• charlespaynecharlespayne greater manchesterPosts: 365Member Common
    Thing is it is just rumers and xbox and playstation might not even go for what everyone is thinking itll use.
  • desdecardodesdecardo Somewhere, CAPosts: 5Member
    Originally posted by DeniZg
    I wonder how does MS plan to implement backwards compatibility, with such discrepancy between old and new CPU architecture (old 3x3,20 Mhz cores vs. new 8x1,6Mhz cores)?

    Im in the same boat with this.  I wasnt too pleased that backwards compatiability wasnt that great for the 360.  It really took the developers of the games to patch it for the 360.  With a lot of game developers going under, and a library of games on my shelf.  Im worried about this.

  • LoktofeitLoktofeit Stone Mountain, GAPosts: 13,641Member Uncommon

    Code gets tighter and more efficient when the hardware presents more limitations. If the hardware does more work or presents less limitations, the code is not as optimized.

    Examples:

    On old versions of DOS, the executable (.COM file) needed to fit within 64k of space. As programs advanced, more concern was put into optimizing the code to keep the binary within that window. When memory allowed for larger executables (.EXE file), programs that did exactly the same work surpassed that size barrier.

    Compilers and Interpreters are a great example to use.

    Write a simple Hello World program in ASM and it's probably about 20 bytes.

    Write it in Borland C++ 3.1 and it's about 1k

    Write it in Turbo Pascal and it's about 4k.

    Move forward a few years and you've VB3, a language that can only exist with the faster 386 and up processors and the 1.44M diskettes because not only is it interpreted (measurably slower than a compiled program at the time) but it also requires a 300k library just to make the same Hello World program the others made. If floppies were still 360k or 720k and processors chugging along at 4-12Mhz, VB3 would either have not been as successful or it would have come out the gate a far more optimized language.

    (sorry for the outdated references but my coding days ended 15 years ago image)

     

    Software will always be less optimized and more bloated when it has the opportunity to. Most of the time it only becomes more efficient is when hardware limitations need to be overcome.

    There isn't a "right" or "wrong" way to play, if you want to use a screwdriver to put nails into wood, have at it, simply don't complain when the guy next to you with the hammer is doing it much better and easier. - Allein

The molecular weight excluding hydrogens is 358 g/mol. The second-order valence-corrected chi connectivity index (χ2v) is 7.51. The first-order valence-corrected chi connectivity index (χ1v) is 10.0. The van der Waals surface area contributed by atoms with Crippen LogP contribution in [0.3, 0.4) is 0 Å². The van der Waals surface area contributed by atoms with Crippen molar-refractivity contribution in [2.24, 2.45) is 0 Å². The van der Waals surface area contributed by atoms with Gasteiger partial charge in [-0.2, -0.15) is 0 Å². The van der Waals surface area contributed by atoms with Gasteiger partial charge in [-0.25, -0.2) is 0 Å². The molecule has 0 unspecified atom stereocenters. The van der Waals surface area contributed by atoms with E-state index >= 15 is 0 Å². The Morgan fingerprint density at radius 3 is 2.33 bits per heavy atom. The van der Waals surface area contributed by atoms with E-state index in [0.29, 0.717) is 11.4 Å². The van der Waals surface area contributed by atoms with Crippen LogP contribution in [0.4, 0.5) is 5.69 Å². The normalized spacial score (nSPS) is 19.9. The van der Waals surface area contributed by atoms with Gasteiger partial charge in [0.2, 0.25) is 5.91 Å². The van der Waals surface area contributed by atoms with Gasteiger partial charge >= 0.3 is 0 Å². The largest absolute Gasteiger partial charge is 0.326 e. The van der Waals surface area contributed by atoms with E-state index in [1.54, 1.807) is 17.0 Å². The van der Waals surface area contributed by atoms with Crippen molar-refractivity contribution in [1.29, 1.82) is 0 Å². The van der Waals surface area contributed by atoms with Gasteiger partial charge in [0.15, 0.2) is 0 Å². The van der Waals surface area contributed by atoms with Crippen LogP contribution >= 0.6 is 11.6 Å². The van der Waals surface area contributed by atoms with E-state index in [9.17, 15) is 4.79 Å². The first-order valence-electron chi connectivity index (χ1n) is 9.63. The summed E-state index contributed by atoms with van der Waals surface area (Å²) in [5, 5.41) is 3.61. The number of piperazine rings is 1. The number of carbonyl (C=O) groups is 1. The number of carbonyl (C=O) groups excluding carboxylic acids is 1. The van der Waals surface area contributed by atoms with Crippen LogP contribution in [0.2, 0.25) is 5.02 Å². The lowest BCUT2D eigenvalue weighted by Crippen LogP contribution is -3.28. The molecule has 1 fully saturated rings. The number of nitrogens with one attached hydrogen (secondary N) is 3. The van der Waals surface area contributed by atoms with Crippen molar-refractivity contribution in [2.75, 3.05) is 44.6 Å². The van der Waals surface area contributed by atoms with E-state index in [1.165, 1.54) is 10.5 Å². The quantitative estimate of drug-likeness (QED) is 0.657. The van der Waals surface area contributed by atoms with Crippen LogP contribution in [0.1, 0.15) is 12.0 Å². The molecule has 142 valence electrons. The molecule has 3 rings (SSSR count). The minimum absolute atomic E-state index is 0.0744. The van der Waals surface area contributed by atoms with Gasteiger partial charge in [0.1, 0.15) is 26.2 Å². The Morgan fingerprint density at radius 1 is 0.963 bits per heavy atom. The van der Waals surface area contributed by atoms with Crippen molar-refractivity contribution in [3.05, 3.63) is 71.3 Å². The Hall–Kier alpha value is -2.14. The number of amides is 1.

"Graphics are often supplied by Engines that (some) MMORPG's are built in" - Spuffyre

  • WalterWhiteWalterWhite CardiffPosts: 394Member Uncommon
    Originally posted by desdecardo
    Originally posted by DeniZg
    I wonder how does MS plan to implement backwards compatibility, with such discrepancy between old and new CPU architecture (old 3x3,20 Mhz cores vs. new 8x1,6Mhz cores)?

    Im in the same boat with this.  I wasnt too pleased that backwards compatiability wasnt that great for the 360.  It really took the developers of the games to patch it for the 360.  With a lot of game developers going under, and a library of games on my shelf.  Im worried about this.

    I'm not sure if they will be looking at backward compatability due to the fact they are introducing a system that will only allow the game you bought and played on your new console, to be locked to that console, thus not allowing the sale of pre owned games.

    If they find a way around it, that would be amazing but also hard to do.

    Hopefully they see sense and scrap this idea of locking the games into the console as it will kill off console gaming imo.

     

    image

  • sea.shellsea.shell SelfossPosts: 63Member

    Think of all the old consoles with their own format.

    Nintendo: NES / SNES / Nintendo 64
    Sega: Sega Genesis (megadrive) / Sega CD / DREAMBOX
    Atari: Atari Jaguar


    Then those "mobile" divices.
    Sega X
    Gameboy
    ...
    ...
    ..


    I doubt if the new consoles are incompatible, it will end as much of an issue as people make out.
    I myself, bought a lot of classic snes games for the playstation - again - and there are always also the EMUs for old console games on PC :)


    If incompatiblity means we will finally after 15 years of stagnation see some little revolution like back then going from 8bit to 16 / 32 bit and then the jump to polygons and CDs -

    then we all benefit from it.

    Playing: EVE Online
    Wants to play: ArcheAge, Lineage Eternal: Twilight Resistance / Star Citizen / FFXIV AAR / Neverwinter

    Used to play for 5+ years: Lineage 2, Lord of the Rings Online and Ragnarok Online

    Utter disappointing MMO experience for 1 - 3 Months:
    WAR / AoC / SWTOR / RIFT / AION / STO / TSW / GW2 / GW / Vanguard / Planetside2

  • PhryPhry HampshirePosts: 6,288Member Uncommon

    must admit to being more than a little puzzled, why would they choose to base the 'next gen' consoles on processors that are only capable of running at 1.6ghz, to me it just doesnt make sense, we're already seeing multicore processors for PC's running at 3.0+ ghz  and we're not even talking high end, but the mid range PC's as for Cores, 8 isnt really that awesome a number anymore, its already been exceeded.